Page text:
Cited page

Bookmark this page
George Bernard Shaw: Man of the Century
Table of contents

Table of contents

Settings

Settings

Typeface
Text size Smaller Larger
Search within

Search within this book

Look up

Look up a word

  • Dictionary
  • Thesaurus
Please submit a word or phrase above.
Print this page

Print this page

Why can't I print more than one page at a time?

Full screen
/ 978

matching results for page

Cited passage

Style
Citations are available only to our active members.
Sign up now to cite pages or passages in MLA, APA and Chicago citation styles.

"Portraying himself as an honest, ordinary person helped Lincoln identify with his audiences." (Einhorn, 1992, p. 25).

"Portraying himself as an honest, ordinary person helped Lincoln identify with his audiences." (Einhorn 25)

"Portraying himself as an honest, ordinary person helped Lincoln identify with his audiences."1

1. Lois J. Einhorn, Abraham Lincoln, the Orator: Penetrating the Lincoln Legend (Westport, CT: Greenwood Press, 1992), 25, http://www.questia.com/read/27419298.

Cited passage

Welcome to the new Questia Reader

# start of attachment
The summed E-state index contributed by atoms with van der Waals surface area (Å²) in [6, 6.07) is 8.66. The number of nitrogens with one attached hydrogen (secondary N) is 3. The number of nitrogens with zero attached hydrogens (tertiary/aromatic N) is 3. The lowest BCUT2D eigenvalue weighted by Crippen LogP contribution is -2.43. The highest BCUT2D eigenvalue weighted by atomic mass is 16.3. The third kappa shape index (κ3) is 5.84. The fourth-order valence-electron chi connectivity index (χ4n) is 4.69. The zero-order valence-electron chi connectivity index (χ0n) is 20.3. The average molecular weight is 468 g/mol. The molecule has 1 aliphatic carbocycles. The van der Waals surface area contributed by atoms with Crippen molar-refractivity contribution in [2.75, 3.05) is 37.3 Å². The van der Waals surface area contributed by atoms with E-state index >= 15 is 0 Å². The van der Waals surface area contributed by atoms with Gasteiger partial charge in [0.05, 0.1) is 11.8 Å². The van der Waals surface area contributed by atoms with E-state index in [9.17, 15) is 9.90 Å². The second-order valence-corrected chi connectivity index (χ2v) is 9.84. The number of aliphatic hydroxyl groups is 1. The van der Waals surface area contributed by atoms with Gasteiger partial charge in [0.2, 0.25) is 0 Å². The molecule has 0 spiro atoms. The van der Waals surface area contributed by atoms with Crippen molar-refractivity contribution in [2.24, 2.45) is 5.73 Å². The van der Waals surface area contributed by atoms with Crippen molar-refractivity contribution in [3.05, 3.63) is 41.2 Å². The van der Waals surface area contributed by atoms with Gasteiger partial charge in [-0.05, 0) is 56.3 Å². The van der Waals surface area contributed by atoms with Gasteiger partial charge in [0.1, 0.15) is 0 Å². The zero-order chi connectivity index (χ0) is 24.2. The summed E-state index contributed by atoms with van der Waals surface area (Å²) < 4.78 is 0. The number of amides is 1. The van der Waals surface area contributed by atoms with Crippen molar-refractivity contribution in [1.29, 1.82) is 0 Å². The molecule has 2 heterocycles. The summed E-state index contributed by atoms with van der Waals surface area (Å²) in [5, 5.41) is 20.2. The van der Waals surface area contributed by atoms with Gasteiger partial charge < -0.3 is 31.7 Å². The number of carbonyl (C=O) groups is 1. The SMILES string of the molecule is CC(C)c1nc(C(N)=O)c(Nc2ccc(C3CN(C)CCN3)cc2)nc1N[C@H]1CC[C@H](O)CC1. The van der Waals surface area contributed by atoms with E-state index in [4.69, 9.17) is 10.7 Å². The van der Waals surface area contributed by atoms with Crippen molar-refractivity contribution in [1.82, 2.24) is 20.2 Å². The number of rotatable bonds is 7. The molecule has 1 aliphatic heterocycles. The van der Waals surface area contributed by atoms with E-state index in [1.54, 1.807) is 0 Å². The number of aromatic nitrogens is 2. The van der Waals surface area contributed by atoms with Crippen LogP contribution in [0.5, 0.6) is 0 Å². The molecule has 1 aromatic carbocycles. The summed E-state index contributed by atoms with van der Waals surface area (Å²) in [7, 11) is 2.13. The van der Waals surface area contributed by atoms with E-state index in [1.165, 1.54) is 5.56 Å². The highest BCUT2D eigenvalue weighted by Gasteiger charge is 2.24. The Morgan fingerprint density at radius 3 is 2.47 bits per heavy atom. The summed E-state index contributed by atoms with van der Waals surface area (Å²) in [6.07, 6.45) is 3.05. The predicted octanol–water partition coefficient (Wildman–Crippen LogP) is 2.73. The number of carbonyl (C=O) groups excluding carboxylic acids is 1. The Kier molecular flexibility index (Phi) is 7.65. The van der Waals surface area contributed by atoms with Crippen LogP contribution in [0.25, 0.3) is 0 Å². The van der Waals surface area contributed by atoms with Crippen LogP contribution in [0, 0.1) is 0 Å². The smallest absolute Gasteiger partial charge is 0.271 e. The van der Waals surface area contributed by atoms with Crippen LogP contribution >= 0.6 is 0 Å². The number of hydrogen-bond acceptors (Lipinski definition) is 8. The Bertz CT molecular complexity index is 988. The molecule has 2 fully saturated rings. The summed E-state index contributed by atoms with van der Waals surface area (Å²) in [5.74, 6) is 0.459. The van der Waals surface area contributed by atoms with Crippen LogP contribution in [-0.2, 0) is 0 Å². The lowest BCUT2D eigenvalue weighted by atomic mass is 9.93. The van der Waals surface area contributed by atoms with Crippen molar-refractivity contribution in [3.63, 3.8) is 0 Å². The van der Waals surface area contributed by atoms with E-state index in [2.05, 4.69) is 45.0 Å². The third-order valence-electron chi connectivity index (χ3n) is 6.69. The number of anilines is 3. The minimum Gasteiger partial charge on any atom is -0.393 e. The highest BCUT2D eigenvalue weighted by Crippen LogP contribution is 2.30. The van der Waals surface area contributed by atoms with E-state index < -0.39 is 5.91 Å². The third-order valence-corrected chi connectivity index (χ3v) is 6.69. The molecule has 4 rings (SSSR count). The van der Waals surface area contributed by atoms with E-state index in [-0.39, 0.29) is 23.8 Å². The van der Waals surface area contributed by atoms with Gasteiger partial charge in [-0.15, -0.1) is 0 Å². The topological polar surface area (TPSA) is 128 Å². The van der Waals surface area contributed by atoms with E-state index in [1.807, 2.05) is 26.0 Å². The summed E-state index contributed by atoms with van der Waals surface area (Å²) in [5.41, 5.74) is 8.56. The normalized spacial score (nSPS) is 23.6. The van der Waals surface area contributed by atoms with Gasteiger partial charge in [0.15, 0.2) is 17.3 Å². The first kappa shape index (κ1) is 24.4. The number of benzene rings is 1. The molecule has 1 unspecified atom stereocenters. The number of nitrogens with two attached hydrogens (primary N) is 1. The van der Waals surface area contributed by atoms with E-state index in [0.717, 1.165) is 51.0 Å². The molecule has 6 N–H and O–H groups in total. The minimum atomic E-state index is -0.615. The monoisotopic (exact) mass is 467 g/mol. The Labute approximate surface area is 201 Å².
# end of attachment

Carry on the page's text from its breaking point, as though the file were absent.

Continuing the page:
The Questia Reader has been updated to provide you with an even better online reading experience.  It is now 100% Responsive, which means you can read our books and articles on any sized device you wish.  All of your favorite tools like notes, highlights, and citations are still here, but the way you select text has been updated to be easier to use, especially on touchscreen devices.  Here's how:

1. Click or tap the first word you want to select.
2. Click or tap the last word you want to select.

OK, got it!

Thanks for trying Questia!

Please continue trying out our research tools, but please note, full functionality is available only to our active members.

Your work will be lost once you leave this Web page.

For full access in an ad-free environment, sign up now for a FREE, 1-day trial.

Already a member? Log in now.